Model development in avalanche forecasting
Alec van Herwijnen gives an overview of recent efforts at the WSL Institute for Snow and Avalanche Research SLF in Davos, Switzerland, to develop models for avalanche forecasting.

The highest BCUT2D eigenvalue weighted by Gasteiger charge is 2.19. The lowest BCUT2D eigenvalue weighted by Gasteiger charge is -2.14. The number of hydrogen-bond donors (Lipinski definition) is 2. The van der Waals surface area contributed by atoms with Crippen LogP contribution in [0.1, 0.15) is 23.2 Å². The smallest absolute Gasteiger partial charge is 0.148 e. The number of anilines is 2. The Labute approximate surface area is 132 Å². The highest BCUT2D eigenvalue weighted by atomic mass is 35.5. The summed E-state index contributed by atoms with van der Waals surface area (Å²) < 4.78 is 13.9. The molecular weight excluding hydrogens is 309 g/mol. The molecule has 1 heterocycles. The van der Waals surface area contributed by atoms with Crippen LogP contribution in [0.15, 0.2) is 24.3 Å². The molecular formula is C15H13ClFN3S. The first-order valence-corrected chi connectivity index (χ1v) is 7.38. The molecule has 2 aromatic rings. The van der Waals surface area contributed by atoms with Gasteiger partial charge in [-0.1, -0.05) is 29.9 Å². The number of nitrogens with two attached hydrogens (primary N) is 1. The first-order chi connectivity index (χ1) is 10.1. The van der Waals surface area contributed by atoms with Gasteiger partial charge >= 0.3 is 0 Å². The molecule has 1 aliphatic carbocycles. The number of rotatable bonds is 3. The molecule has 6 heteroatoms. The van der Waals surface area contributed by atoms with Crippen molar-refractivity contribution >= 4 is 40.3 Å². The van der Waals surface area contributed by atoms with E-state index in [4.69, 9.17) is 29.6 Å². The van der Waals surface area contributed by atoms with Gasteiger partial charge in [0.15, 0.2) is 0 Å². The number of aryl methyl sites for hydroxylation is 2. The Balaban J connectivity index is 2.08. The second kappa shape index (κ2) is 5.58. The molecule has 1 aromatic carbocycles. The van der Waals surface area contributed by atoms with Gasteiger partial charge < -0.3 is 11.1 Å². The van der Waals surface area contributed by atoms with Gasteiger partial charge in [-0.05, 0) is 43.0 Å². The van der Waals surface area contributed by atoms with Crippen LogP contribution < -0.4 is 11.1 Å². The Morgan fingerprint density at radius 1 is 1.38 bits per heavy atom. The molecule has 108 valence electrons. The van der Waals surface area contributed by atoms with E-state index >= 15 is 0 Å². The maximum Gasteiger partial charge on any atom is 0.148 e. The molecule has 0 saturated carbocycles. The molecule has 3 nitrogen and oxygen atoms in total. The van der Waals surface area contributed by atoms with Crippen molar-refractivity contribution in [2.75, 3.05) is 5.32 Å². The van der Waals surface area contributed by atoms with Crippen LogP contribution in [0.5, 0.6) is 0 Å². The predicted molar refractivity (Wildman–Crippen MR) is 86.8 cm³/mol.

In mountain regions in winter, snow avalanches are relatively frequent and widespread. Compared to other gravitational mass movements, such as landslides or debris flows, snow avalanches occur much more frequently and over a broader geographical area. This has enabled avalanche forecasters to gain practical experience and develop rule-based empirical methods to manage the danger of this ubiquitous natural hazard. However, the ability to forecast avalanches, i.e. predicting snow instability in space and time, is limited by current experience-based forecasting practices. Improvements in terms of spatial and temporal resolution can only be made through model development. In this talk, I will give an overview of recent efforts at the WSL Institute for Snow and Avalanche Research SLF in Davos, Switzerland, to develop models for avalanche forecasting - from mechanical models to better understand the fundamental processes leading to avalanche release to snow cover models to provide real-time information on snow stratigraphy and stability.